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Selecting the right ERP solution for a company is as much about understanding the current business landscape within the company as finding the ERP software package that fits best to capitalize on that business landscape. A poorly managed selection process can severely hinder a company’s adoption of ERP and create long term resistance in the organization. The selection committee should have a clear understanding of what the business needs, the limitations found in the current system and best practices for the industry. With this information, the selection process will be more effective.
Choosing the Right Vendor
When evaluating the actual ERP solution, every company must use caution as the number of vendors and resellers for ERP is increasing. So while the functional fit of the software to business process needs is critical to decision making; so is selecting the right supplier. The supplier’s presence and reputation in the marketplace is a major consideration. An upstart supplier may not have the experience to support critical business processes while an established supplier may not be as flexible with service solutions. Vendors’ technology direction is a consideration: focusing on Linux environments may lend nicely for a company dependent on that platform but hinders Apple or Microsoft-based IT companies. Finally, the support ecosystem of the supplier should be considered. For companies with little to no experience in ERP, a supplier with a comprehensive and world class support infrastructure is a better choice. As the company matures in its understanding of ERP, support may likely become less of a priority.
Proper Evaluation Process
The first step in evaluating ERP is identifying the vendors. As the number of vendors is increasing, criteria for identification should be established, such as locally-based vendors or vendors with a known customer satisfaction rating over a certain minimum ranking. Each vendor under consideration must be interviewed. The interview process should be the same to reduce any bias and increase fairness during final selection. The interview must focus on a series of evaluation drivers: that is, a number of agreed points critical to the business in terms of meeting needs and improve current system inadequacies. The selection team will need to develop these evaluation drivers specific to the business objectives and operations of the company.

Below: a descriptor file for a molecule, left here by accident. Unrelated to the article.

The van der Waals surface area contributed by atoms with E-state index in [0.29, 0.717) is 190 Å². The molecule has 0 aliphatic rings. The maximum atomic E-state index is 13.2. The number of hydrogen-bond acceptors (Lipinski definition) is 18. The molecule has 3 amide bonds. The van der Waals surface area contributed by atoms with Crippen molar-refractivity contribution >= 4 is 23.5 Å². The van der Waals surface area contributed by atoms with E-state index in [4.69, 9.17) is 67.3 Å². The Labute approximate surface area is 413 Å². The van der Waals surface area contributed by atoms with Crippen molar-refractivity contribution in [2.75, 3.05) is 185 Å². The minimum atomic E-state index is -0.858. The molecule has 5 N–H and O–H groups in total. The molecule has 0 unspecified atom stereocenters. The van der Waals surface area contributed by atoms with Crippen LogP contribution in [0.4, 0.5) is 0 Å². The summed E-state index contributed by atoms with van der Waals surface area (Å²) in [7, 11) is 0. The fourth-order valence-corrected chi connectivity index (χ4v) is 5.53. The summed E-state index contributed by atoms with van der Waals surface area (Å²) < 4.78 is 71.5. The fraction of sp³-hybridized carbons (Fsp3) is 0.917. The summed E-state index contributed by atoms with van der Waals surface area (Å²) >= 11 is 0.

These evaluation drivers will establish the basis for a criteria table used in deciding which ERP solution is best, as well as the criteria for accepting the solution into the production environment after installation. Software functionality is a major discussion for deciding the right software package and process-driven demonstration scripts will show how functionality will support business objectives. Demonstration scripts will show how bottlenecks in workflow can be eliminated by the ERP solution, how transaction processing is improved, how querying and reporting capabilities are improved and how the software is adaptable to changing business needs. Demonstration scripts go beyond being told an ERP solution has meaningful functionality to seeing how that functionality actually works and can be used to meet current business objectives. These demonstration scripts may be part of or in addition to the vendor’s product presentation which reviews the standard ERP package and basic functionality being offered. Vendor’s should share their evaluation process used to determine how the proposed ERP solution will benefit the customer.
Evaluating the vendor’s implementation capabilities is another major consideration. Will installation and training be performed by a third party, by the vendor or by the customer? The company may not have the skill to implement ERP and some risk will exist when bringing in a third party. These considerations can exclude some ERP vendors who do not have much capability in installation across a variety of circumstances. As a general rule, customization of the ERP solution should be minimal in order to maintain integrity with the core software package. If vendors are stressing customization over process improvement, this should be a sign vendor implementation may not as reliable as required.
Finally, pricing and negotiations is the last concern in ERP decisions. Greater capabilities on the part of the vendor will naturally raise the price of the proposed solution. The increased price is not necessarily a bad thing if the different in price is justified in clearly identified value adds in a particular solution. Contract negotiations is a related consideration. Vendors with standard contracts where very little flexibility in terms is possible will be successful with common operating processes with similar requirements or compliance to a set of regulatory requirements is necessary.
Vertical Industry Solutions
ERP solutions specifically designed for the vertical industry are likely the best solution for a particular company. A vertical industry solution should already consider industry-related regulations, compliance concerns, best practices and process requirements. The same solution will likely have a set of known custom options and configurations specific to the industry. Vendors of these vertical industry solutions would have developed specialized support structures for industry-related scenarios.
A well-thought out strategy and plan for evaluating the current environment, software package and vendor capabilities will ensure the most effective and efficient solution is chosen.